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CHAPTER 12: Which Dreamed it?
`Your majesty shouldn't purr so loud,' Alice said, rubbing her eyes, and addressing the kitten, respectfully, yet with some severity. `You woke me out of oh! such a nice dream! And you've been along with me, Kitty--all through the Looking-Glass world. Did you know it, dear?'
It is a very inconvenient habit of kittens (Alice had once made the remark) that, whatever you say to them, they ALWAYS purr. `If them would only purr for "yes" and mew for "no," or any rule of that sort,' she had said, `so that one could keep up a conversation! But how CAN you talk with a person if they always say the same thing?'
On this occasion the kitten only purred: and it was impossible to guess whether it meant `yes' or `no.'
So Alice hunted among the chessmen on the table till she had found the Red Queen: then she went down on her knees on the hearth-rug, and put the kitten and the Queen to look at each other. `Now, Kitty!' she cried, clapping her hands triumphantly. `Confess that was what you turned into!'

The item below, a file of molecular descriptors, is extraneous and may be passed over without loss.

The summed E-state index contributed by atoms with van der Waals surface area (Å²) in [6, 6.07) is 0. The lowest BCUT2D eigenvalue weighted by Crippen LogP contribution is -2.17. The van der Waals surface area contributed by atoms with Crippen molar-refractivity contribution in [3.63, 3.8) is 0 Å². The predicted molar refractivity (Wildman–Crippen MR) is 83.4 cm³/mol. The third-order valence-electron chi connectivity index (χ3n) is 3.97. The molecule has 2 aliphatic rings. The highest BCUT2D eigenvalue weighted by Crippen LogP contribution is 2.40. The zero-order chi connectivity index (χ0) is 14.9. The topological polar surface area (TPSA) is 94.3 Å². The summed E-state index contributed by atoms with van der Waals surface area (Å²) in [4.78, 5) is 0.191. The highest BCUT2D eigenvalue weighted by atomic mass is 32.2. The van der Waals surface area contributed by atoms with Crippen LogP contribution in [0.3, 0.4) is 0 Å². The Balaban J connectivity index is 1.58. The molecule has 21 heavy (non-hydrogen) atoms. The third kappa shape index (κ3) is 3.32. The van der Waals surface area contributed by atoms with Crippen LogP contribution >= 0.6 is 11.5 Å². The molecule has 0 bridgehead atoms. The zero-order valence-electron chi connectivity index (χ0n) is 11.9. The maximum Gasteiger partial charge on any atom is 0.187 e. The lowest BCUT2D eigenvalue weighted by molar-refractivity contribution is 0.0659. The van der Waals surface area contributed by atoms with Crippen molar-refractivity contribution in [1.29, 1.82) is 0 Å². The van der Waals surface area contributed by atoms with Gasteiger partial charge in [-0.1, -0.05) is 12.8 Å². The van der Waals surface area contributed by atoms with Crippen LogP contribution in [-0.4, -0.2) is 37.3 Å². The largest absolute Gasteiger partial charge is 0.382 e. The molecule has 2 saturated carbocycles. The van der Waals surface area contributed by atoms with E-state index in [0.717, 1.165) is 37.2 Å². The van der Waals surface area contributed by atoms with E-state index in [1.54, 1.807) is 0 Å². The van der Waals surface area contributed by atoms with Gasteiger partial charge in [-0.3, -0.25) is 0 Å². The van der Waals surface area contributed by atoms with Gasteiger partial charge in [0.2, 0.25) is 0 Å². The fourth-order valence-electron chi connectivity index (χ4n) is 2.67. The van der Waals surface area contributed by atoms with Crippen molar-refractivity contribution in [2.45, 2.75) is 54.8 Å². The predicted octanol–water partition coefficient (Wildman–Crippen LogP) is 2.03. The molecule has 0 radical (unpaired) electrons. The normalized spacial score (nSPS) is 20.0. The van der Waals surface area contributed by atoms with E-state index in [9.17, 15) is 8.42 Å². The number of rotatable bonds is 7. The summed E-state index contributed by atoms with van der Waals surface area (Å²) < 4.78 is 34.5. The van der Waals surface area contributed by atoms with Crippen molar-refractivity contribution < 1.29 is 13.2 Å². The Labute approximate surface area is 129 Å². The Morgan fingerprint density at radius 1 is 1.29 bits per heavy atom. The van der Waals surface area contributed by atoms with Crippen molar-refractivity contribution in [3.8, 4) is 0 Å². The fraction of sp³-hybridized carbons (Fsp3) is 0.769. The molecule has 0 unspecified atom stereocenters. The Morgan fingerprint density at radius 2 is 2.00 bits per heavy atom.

(`But it wouldn't look at it,' she said, when she was explaining the thing afterwards to her sister: `it turned away its head, and pretended not to see it: but it looked a LITTLE ashamed of itself, so I think it MUST have been the Red Queen.')
`Sit up a little more stiffly, dear!' Alice cried with a merry laugh. `And curtsey while you're thinking what to--what to purr. It saves time, remember!' And she caught it up and gave it one little kiss, `just in honour of having been a Red Queen.'
`Snowdrop, my pet!' she went on, looking over her shoulder at the White Kitten, which was still patiently undergoing its toilet, `when WILL Dinah have finished with your White Majesty, I wonder? That must be the reason you were so untidy in my dream-- Dinah! do you know that you're scrubbing a White Queen? Really, it's most disrespectful of you!
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